[0042] In addition to X-Ray diffraction data, formation of amorphous K(Na)-A-S--H gel in the Material #1 due to the hydrothermal treatment was confirmed by transmission-electron microscopy, and the images are shown in FIG. 2. Scanning electron microscopy reveals the microstructure of Material #1 at submicron-/micron scale (Example 1, depicted in FIGS. 3a-3d). The coexistence of amorphous gel along with tiny crystals of tobermorite and residual crystalline K-feldspar in Material #1 is illustrated by secondary electron images of high resolution (FIGS. 2a-2d). Compositional EDX mapping of Material #1 (Example 1) shows the distribution of potassium (K shown with light grey color) in the bulk material (FIG. 4).

[0043] Cumulative release of potassium for the Material #1 and Material #2 described above is illustrated by histograms and FIGS. 5a-5b. The dynamic of instant release of potassium is plotted in FIG. 6.

[0044] At pH .ltoreq.5 and ambient temperatures and pressure, both Material #1 and Material #2 release K.sup.+ and other ions by two major chemical mechanisms: ion-exchange onto the material-fluid interface and hydrolysis of Al--O--Si and Si--O--Si bonds. As can be seen in FIGS. 5 and 6, initial dissolution is highly undersaturated in respect to K.sup.+ influent results in fast and substantial release within 24 hours both for the Material #1 and Material #2. Subsequent release is limited by the rate of hydrolysis, which is substantially slower than initial ion-exchange.

[0045] Available specific surface area (SSA-BET), concentration of the amorphous part (the parameter is relevant to Material #1 only and expressed as wt. % of K(Na)-A-S--H gel, see Table II) and surface concentration of imperfections at sub-nanometer scale (the parameter is relevant both to Material #1 and Material #2 and estimated by micropore T-Plot Area, see Table II) contribute to the control of the dynamics of K-release. As can be seen from FIG. 5a for the Material #1, the higher the SSA, concentration of the amorphous part (gel), and the area of micropores (T-plot area), the higher the rate of release of K.sup.+. For instance: Material #1 of the Example 1 is characterized by the highest gel content, SSA-BET, and T-Plot area; therefore, it demonstrates the highest (24-fold increase in respect to control sample 7). Example 2 is in the middle both in terms of the material properties described above and K-release (13-fold increase in respect to control sample 7). Material #1 of the Example 3 also follows this trend and has the lowest (5-fold) increase. The weight ratio between Tobermorite/(Microcline+Orthoclase), in turn, contributes to the amount of Ca, rapidly available: the higher this ratio, the lower the availability of Ca due to its fixation within the crystalline structure of tobermorite.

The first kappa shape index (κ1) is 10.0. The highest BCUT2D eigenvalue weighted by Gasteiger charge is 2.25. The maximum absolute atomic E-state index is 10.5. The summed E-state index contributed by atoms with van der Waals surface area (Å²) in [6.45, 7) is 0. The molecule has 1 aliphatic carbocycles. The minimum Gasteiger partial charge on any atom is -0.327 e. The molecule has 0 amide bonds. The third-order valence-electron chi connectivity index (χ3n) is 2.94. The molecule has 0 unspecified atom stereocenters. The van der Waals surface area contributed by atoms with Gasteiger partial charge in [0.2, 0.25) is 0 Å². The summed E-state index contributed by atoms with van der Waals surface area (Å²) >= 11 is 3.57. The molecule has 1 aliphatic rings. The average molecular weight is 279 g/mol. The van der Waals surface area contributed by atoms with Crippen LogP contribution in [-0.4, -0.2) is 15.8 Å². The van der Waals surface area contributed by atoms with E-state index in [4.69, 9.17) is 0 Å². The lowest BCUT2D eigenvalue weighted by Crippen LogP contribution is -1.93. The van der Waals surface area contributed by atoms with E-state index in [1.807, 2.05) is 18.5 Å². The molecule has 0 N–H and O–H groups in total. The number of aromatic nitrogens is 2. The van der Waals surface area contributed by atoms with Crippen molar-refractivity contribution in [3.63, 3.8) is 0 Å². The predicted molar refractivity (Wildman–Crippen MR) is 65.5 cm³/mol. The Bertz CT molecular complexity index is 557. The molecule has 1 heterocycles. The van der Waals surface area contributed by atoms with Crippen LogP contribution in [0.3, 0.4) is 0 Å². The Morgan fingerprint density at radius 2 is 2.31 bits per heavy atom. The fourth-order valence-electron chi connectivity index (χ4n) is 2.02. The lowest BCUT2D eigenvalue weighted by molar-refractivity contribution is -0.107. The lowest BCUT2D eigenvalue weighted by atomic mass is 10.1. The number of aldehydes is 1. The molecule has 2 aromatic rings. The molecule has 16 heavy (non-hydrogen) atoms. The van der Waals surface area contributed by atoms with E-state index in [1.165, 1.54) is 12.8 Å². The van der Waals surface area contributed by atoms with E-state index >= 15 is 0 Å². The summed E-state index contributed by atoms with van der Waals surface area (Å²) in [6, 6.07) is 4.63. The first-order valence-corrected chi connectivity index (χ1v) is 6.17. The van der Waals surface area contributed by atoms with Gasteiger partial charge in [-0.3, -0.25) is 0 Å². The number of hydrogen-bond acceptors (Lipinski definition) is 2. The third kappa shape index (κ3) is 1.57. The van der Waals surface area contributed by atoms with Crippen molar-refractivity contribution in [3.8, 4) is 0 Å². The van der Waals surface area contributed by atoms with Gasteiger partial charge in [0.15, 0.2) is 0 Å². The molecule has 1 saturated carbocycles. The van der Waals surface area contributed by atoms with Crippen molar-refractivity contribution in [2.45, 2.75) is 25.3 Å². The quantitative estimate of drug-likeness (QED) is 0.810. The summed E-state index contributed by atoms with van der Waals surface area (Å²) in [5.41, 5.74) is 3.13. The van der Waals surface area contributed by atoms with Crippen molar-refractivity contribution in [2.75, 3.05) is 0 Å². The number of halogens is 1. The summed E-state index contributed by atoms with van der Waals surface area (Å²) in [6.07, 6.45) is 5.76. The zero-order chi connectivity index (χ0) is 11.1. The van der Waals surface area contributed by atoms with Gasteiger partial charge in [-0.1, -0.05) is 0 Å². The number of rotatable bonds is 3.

[0046] For the Material #2, the SSA-BET, micropore area and the volume concentration of micron-sized particles contribute to the dynamics of ions release. Other parameters being the same, the materials of Examples 4, 5, and 6 show 2-fold, 3-fold and 4-fold increase in K-release with respect to control sample 8, respectively. Comparing the K-release performance of Material #1 and Material #2, it is reasonable to conclude that, in general, the effect of sole mechanical treatment is significantly lower than that of mechano-chemical one.

[0047] The teachings of all patents, published applications and references cited herein are incorporated by reference in their entirety.

[0048] While this invention has been particularly shown and described with references to example embodiments thereof, it will be understood by those skilled in the art that various changes in form and details may be made therein without departing from the scope of the invention encompassed by the appended claims.